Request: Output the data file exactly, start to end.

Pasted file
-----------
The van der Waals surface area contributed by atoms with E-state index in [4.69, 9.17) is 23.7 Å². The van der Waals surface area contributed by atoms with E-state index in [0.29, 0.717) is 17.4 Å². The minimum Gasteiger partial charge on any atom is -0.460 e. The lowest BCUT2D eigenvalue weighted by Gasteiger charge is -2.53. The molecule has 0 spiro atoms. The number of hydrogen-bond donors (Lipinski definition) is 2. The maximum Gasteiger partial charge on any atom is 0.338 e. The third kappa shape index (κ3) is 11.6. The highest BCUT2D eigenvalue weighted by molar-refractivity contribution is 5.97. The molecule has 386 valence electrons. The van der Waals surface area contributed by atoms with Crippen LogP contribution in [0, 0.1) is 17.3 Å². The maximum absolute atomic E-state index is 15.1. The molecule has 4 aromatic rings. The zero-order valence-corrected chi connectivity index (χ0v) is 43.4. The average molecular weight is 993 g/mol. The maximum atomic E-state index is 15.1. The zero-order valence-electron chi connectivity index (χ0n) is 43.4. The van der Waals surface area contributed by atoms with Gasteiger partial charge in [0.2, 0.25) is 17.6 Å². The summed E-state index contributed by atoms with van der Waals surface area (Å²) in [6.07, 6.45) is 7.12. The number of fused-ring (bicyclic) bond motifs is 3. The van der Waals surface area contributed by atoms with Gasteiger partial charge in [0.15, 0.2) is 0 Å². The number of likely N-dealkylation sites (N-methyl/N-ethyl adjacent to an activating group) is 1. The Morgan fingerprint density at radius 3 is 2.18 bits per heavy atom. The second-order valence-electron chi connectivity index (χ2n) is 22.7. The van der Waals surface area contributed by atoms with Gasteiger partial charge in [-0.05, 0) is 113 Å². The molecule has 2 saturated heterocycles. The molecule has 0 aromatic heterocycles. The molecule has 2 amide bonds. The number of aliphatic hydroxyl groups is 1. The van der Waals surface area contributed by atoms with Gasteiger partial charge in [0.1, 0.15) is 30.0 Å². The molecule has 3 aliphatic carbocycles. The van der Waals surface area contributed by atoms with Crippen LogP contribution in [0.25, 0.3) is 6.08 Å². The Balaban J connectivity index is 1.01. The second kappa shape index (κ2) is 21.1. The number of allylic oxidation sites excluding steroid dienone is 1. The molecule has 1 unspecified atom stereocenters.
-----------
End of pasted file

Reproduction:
The van der Waals surface area contributed by atoms with E-state index in [4.69, 9.17) is 23.7 Å². The van der Waals surface area contributed by atoms with E-state index in [0.29, 0.717) is 17.4 Å². The minimum Gasteiger partial charge on any atom is -0.460 e. The lowest BCUT2D eigenvalue weighted by Gasteiger charge is -2.53. The molecule has 0 spiro atoms. The number of hydrogen-bond donors (Lipinski definition) is 2. The maximum Gasteiger partial charge on any atom is 0.338 e. The third kappa shape index (κ3) is 11.6. The highest BCUT2D eigenvalue weighted by molar-refractivity contribution is 5.97. The molecule has 386 valence electrons. The van der Waals surface area contributed by atoms with Crippen LogP contribution in [0, 0.1) is 17.3 Å². The maximum absolute atomic E-state index is 15.1. The molecule has 4 aromatic rings. The zero-order valence-corrected chi connectivity index (χ0v) is 43.4. The average molecular weight is 993 g/mol. The maximum atomic E-state index is 15.1. The zero-order valence-electron chi connectivity index (χ0n) is 43.4. The van der Waals surface area contributed by atoms with Gasteiger partial charge in [0.2, 0.25) is 17.6 Å². The summed E-state index contributed by atoms with van der Waals surface area (Å²) in [6.07, 6.45) is 7.12. The number of fused-ring (bicyclic) bond motifs is 3. The van der Waals surface area contributed by atoms with Gasteiger partial charge in [0.15, 0.2) is 0 Å². The number of likely N-dealkylation sites (N-methyl/N-ethyl adjacent to an activating group) is 1. The Morgan fingerprint density at radius 3 is 2.18 bits per heavy atom. The second-order valence-electron chi connectivity index (χ2n) is 22.7. The van der Waals surface area contributed by atoms with Gasteiger partial charge in [-0.05, 0) is 113 Å². The molecule has 2 saturated heterocycles. The molecule has 0 aromatic heterocycles. The molecule has 2 amide bonds. The number of aliphatic hydroxyl groups is 1. The van der Waals surface area contributed by atoms with Gasteiger partial charge in [0.1, 0.15) is 30.0 Å². The molecule has 3 aliphatic carbocycles. The van der Waals surface area contributed by atoms with Crippen LogP contribution in [0.25, 0.3) is 6.08 Å². The Balaban J connectivity index is 1.01. The second kappa shape index (κ2) is 21.1. The number of allylic oxidation sites excluding steroid dienone is 1. The molecule has 1 unspecified atom stereocenters.